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Doing Business in Sharjah
 
 
 

General

In the past, each emirate followed its own procedures governing the operations of foreign business interests. In practice, however, Sharjah and the other emirates followed the same general system, whereby foreign companies operated in one of three ways: with a local sponsor, through a partnership with a UAE national or company, or through a private limited company or public shareholding company incorporated by Ruler's decree.

Since 1984, steps have been taken to introduce a codified companies law applicable throughout the UAE. Federal Law No. 8 of 1984, as amended by Federal Law No. 13 of 1988 – the "Commercial Companies Law" – and its by-laws have been issued.

In broad terms the provisions of the Law are as follows: the Federal Law stipulates a total local equity of not less than 51% in any commercial company and defines seven categories of business organisation which can be established in the UAE. It sets out the requirements in terms of shareholders, directors, minimum capital levels and incorporation procedures. It further lays down provisions governing conversion, merger and dissolution of companies.

Forms of Business Organisation

The seven categories of business organisation defined by the law are:

• General Partnership Company;
• Partnership-en-commendam;
• Joint Venture Company;
• Public Shareholding Company;
• Private Shareholding Company;
• Limited liability Company;
• Share Partnership Company;
• Partnerships.

Note: Partnership companies are limited to UAE nationals only. The Sharjah government does not presently encourage the establishment of partnership-en-commendam and share partnership companies.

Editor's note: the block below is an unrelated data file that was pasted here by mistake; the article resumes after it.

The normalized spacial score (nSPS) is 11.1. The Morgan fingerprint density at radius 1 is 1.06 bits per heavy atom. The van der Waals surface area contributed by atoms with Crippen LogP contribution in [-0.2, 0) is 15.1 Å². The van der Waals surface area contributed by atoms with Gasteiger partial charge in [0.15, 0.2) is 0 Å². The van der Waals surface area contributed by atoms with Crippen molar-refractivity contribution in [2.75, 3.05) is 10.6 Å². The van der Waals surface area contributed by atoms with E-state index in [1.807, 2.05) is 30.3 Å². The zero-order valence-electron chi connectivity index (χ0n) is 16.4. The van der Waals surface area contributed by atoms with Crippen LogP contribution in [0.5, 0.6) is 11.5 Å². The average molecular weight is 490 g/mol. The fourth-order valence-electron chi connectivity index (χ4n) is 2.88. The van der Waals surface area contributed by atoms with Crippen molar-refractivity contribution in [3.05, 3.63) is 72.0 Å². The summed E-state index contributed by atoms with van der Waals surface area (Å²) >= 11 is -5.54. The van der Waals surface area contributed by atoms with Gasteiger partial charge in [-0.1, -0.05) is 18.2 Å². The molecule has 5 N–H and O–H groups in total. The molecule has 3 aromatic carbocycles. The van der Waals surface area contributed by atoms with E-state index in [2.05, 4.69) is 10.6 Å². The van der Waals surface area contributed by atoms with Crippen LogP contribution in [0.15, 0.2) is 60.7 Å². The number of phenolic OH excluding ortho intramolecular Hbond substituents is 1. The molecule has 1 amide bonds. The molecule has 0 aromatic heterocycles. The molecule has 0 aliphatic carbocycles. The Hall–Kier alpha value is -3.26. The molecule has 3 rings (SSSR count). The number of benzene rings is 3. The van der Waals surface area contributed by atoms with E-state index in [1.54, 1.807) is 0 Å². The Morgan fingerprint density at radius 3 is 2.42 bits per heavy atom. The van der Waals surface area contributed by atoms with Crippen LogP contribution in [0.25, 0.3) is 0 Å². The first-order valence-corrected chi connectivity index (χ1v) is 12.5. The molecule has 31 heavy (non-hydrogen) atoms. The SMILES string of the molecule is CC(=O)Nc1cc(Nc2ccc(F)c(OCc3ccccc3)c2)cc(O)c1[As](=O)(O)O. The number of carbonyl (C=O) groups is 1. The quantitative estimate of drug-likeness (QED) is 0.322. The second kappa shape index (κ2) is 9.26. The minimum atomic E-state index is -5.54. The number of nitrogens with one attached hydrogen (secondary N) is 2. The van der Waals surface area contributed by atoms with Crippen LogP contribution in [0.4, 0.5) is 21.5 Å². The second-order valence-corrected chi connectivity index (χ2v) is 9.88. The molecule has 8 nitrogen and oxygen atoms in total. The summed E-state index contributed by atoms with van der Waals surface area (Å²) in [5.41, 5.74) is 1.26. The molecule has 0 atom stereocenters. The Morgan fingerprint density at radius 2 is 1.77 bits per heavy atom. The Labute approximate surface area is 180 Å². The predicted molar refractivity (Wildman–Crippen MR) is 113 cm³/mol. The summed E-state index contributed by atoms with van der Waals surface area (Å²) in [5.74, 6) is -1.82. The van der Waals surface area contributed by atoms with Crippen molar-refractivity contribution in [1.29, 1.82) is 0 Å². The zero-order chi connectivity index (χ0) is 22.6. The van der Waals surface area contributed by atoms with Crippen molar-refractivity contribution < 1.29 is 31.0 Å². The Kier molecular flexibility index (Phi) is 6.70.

Joint Venture Companies

A joint venture is a contractual agreement between a foreign party and a local party licensed to engage in the desired activity. The local equity participation in the joint venture must be at least 51%, but the profit and loss distribution can be prescribed. There is no need to license the joint venture or publish the agreement. The foreign partner deals with third parties under the name of the local partner who – unless the agreement is publicised – bears all liability.

In practice, joint ventures are seen as offering a suitable structure for companies working together on specific projects.

Public and Private Shareholding Companies

The Law stipulates that companies engaging in banking, insurance, or financial activities should be run as public shareholding companies. Foreign banks, insurance and financial companies, however, can establish a presence in Sharjah by opening a branch or representative office.

Shareholding companies are suitable primarily for large projects or operations, since the minimum capital required is Dh. 10 million ($2.725 million) for a public company, and Dh. 2 million ($545,000) for a private shareholding company. The chairman and a majority of directors must be UAE nationals and there is less flexibility of profit distribution than is permissible in the case of limited liability companies.

Limited Liability Companies

A limited liability company can be formed by a minimum of two and a maximum of 50 persons whose liability is limited to their shares in the company's capital. Such companies are recognised as offering a suitable structure for organisations interested in developing a long term relationship in the local market.

Generally, the minimum capital is currently Dh. 300,000 ($82,000), contributed in cash or in kind. While foreign equity in the company may not exceed 49%, profit and loss distribution can be prescribed. Responsibility for the management of a limited liability company can be vested in the foreign or national partners or a third party.